Individuals willing to share information answer questions related to their medical history, medication, level of physical activity etc. and earn Nebula credits in return.
Research companies review this information and select specific users to provide genomic sequencing at subsidized rates. In exchange, the companies get to access the results of sequencing that can be used to develop certain drugs or improve the treatment of an illness.
Yet another Blockchain startup LunaDNA offers users its shares in exchange for different types of genomic and health data. For example, a user can receive LunaDNA shares for sharing the genomic sequencing of a tumor or data from wearable devices.
The compensation will be commensurate with the quality of information shared. Shareholders will be occasionally receive dividends.
However, unlike Nebula Genomics the company does not offer any kind of genetic service. So the user will need to upload results of genetic tests from sources like 23andMe and Ancestory.com. The information shall be kept anonymous. Besides, a user can delete his data from the platform any time he wishes.
In words of Dawn Barry, one of the co-founders at LunaDNA:
“The people we want to attract are looking to solve a problem together, to help get in the fight against disease. It is not so much how much money you want to get back – people are in it for the altruism.”
3) Billing and Claim Processing: Healthcare industry has a slow, complex and inefficient backend. Billing and insurance related costs are a big burden to the industry.
Figure 4: Blockchain can speed up billing and claim processing in healthcare
The industry is rife with examples where the patient is billed for services not provided or where the patient is not clear about the cost of treatment and ends up paying a much higher bill than expected.
The solution lies in leveraging Blockchain platform to create smart contracts where every transaction related to the service received by a patient would be stored and updated on the network. This means all relevant documents, all the tests performed, all medicine provided, all terms and conditions related to the treatment would be stored on the Blockchain network.
Since all the transactions are available on the Blockchain and are immutable, the patient can track the entire treatment from beginning to end and pay only for the services he actually availed. He can assure that no unnecessary charges are levied on him.
Blockchain can also speed up claim processing in medical insurance.
Claim processing in healthcare has always been a cumbersome process. It involves several middlemen, many complex procedures and reconciliation of patient data at each stage.
Insurance providers need to verify the services a patient has availed. Doctors and even patients have to crosscheck the invoices multiple times to ensure there are no errors in billing.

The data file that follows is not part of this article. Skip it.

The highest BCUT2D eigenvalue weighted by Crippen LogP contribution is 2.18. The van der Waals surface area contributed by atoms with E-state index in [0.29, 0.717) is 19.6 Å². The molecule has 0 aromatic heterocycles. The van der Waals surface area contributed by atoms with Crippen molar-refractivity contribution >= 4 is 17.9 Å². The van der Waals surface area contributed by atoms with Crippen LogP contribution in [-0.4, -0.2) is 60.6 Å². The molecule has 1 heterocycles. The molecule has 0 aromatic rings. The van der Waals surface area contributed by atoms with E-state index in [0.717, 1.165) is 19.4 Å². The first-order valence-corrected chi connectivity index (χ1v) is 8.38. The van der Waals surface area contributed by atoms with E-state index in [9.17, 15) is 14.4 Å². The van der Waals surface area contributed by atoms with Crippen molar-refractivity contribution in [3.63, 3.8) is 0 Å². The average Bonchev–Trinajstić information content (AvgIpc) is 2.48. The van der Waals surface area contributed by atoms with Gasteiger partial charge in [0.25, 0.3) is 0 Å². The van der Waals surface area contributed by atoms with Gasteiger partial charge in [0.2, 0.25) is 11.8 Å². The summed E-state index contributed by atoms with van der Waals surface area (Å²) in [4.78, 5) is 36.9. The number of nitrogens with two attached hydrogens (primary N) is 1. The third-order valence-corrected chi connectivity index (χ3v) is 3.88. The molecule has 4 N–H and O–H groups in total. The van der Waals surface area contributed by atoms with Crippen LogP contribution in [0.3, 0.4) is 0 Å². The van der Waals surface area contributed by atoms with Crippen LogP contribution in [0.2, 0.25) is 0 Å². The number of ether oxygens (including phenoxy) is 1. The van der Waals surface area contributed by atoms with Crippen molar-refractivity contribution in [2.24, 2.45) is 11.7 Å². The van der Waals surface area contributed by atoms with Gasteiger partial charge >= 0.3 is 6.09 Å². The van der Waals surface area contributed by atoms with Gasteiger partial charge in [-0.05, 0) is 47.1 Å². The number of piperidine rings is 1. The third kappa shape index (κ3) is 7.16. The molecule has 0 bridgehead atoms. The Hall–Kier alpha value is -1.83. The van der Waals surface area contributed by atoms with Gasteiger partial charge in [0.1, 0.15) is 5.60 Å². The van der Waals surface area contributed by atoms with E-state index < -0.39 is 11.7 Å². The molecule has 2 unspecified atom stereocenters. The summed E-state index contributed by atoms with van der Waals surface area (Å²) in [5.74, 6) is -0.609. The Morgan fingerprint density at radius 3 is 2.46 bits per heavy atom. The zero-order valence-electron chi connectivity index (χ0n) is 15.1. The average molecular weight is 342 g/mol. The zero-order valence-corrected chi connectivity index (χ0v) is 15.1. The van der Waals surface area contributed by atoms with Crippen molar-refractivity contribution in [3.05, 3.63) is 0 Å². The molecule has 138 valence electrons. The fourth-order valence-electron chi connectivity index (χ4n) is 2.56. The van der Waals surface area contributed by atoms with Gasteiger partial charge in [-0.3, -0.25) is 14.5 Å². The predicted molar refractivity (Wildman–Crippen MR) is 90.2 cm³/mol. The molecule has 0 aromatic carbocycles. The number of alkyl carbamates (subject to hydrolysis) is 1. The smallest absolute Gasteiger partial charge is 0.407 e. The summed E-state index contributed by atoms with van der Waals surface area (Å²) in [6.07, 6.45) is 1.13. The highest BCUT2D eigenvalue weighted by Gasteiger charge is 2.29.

Several healthcare companies have moved to Blockchain platforms to facilitate claim processing.
PokitDok which got acquired by Change Healthcare in December 2018 is an important example in this regard. PokitDok is a platform-as-a-service company which provides APIs that facilitate several processes involved in healthcare claim processing such as eligibility checks, claims submissions, patient identity management and payment optimization.
The platform has been used by hospitals, healthcare startups and telehealth companies to streamline workflow, reduce cost of operations, and discover valuable insights. Read more.
4) Drug Traceability and Supply Chain Management: Counterfeit drugs are a menace in the healthcare industry. According to a report by World Health Organization, approximately 10 percent of drugs in any developing country are not genuine. While counterfeit drugs cause pharma companies to lose millions, they can cause severe side-effects or even death when consumed.
Figure 5: Blockchain can improve drug traceability in healthcare supply chains
Bringing medical supply chain on Blockchain can help tackle this issue. A decentralized, immutable cryptographically secure Blockchain can help trace the drug right from its origin in the laboratory till the time it reaches the shelves in pharmacies.
Since these Blockchains need to be shielded from malicious parties, a private Blockchain where the control is in the hands of a reliable central authority can be a suitable option. The authority will decide which laboratories, manufacturers, wholesalers or retailers will become a part of the Blockchain.
Different users on this Blockchain powered supply chain can be given different accessibility options e.g. Laboratories can register drugs; wholesalers and retailers can verify transactions.
Every transaction in this supply chain remains time-stamped and immutable. When the drug moves along the chain, it can be easily tracked. Improved traceability ensures no counterfeit product enters the system along the entire path of the supply chain.
Chronicled, a California-based Blockchain development company provides Blockchain and IoT enabled solutions to supply chains. These solutions aim to secure and automate the supply chain ecosystem.
In 2017, Chronicled launched the MediLedger Project to track and trace medical supply chains. The project brings drug manufacturers, wholesalers and retailers on a decentralized supply chain powered by Blockchain.
The Blockchain technology will help verify the authenticity of raw materials and drugs, and prevent counterfeit products from entering the supply chain. It will also manage payment contract terms.
The project has built a permissioned Blockchain where only authorized parties can access any information.
The MediLedger Project also aims to help healthcare companies achieve compliance with the Drug Supply Chain Security Act (DSCSA).
Another instance in this regard is Blockpharma which has developed a Blockchain-based drug traceability solution.
Blockpharma’s mobile app helps a consumer trace the origin of any drug he buys and thus prevents him from consuming any counterfeit medicine. The app uses machine learning technology to improve the detection of counterfeit drugs. Read more.
Though the Healthcare industry has seen many pilot Blockchain projects over the last few months, acceptance of Blockchain will take time. Blockchain is costly and healthcare players need to build infrastructure that supports Blockchain solutions. Then there are speculations about its cultural adoption. Regardless, healthcare experts are experimenting with Blockchain to develop innovative applications, many of which have begun showing results. We at Cyfuture, therefore, have every reason to believe that Blockchain will disrupt the healthcare landscape for sure.